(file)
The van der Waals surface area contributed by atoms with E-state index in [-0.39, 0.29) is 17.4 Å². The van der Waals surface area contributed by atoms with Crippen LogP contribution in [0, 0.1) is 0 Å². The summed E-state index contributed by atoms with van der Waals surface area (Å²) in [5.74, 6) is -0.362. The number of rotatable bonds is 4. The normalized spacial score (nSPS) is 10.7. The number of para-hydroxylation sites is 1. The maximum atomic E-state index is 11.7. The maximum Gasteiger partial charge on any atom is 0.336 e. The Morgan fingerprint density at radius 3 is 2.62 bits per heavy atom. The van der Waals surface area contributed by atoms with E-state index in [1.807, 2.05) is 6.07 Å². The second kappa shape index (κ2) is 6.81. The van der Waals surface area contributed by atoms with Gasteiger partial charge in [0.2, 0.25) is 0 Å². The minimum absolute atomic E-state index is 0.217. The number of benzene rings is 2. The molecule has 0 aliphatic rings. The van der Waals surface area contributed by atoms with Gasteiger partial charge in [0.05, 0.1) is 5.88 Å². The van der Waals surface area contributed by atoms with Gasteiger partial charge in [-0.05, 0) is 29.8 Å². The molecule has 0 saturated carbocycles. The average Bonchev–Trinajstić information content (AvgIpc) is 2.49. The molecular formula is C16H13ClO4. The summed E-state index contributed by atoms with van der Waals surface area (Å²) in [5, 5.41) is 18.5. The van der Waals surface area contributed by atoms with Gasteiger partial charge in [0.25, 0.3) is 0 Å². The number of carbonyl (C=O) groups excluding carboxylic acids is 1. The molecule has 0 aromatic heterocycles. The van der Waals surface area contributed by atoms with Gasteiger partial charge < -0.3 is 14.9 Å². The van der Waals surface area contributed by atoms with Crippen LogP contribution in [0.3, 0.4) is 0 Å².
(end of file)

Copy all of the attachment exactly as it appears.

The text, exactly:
The van der Waals surface area contributed by atoms with E-state index in [-0.39, 0.29) is 17.4 Å². The van der Waals surface area contributed by atoms with Crippen LogP contribution in [0, 0.1) is 0 Å². The summed E-state index contributed by atoms with van der Waals surface area (Å²) in [5.74, 6) is -0.362. The number of rotatable bonds is 4. The normalized spacial score (nSPS) is 10.7. The number of para-hydroxylation sites is 1. The maximum atomic E-state index is 11.7. The maximum Gasteiger partial charge on any atom is 0.336 e. The Morgan fingerprint density at radius 3 is 2.62 bits per heavy atom. The van der Waals surface area contributed by atoms with E-state index in [1.807, 2.05) is 6.07 Å². The second kappa shape index (κ2) is 6.81. The van der Waals surface area contributed by atoms with Gasteiger partial charge in [0.2, 0.25) is 0 Å². The minimum absolute atomic E-state index is 0.217. The number of benzene rings is 2. The molecule has 0 aliphatic rings. The van der Waals surface area contributed by atoms with Gasteiger partial charge in [0.05, 0.1) is 5.88 Å². The van der Waals surface area contributed by atoms with Gasteiger partial charge in [-0.05, 0) is 29.8 Å². The molecule has 0 saturated carbocycles. The average Bonchev–Trinajstić information content (AvgIpc) is 2.49. The molecular formula is C16H13ClO4. The summed E-state index contributed by atoms with van der Waals surface area (Å²) in [5, 5.41) is 18.5. The van der Waals surface area contributed by atoms with Gasteiger partial charge in [0.25, 0.3) is 0 Å². The number of carbonyl (C=O) groups excluding carboxylic acids is 1. The molecule has 0 aromatic heterocycles. The van der Waals surface area contributed by atoms with Gasteiger partial charge < -0.3 is 14.9 Å². The van der Waals surface area contributed by atoms with Crippen LogP contribution in [0.3, 0.4) is 0 Å².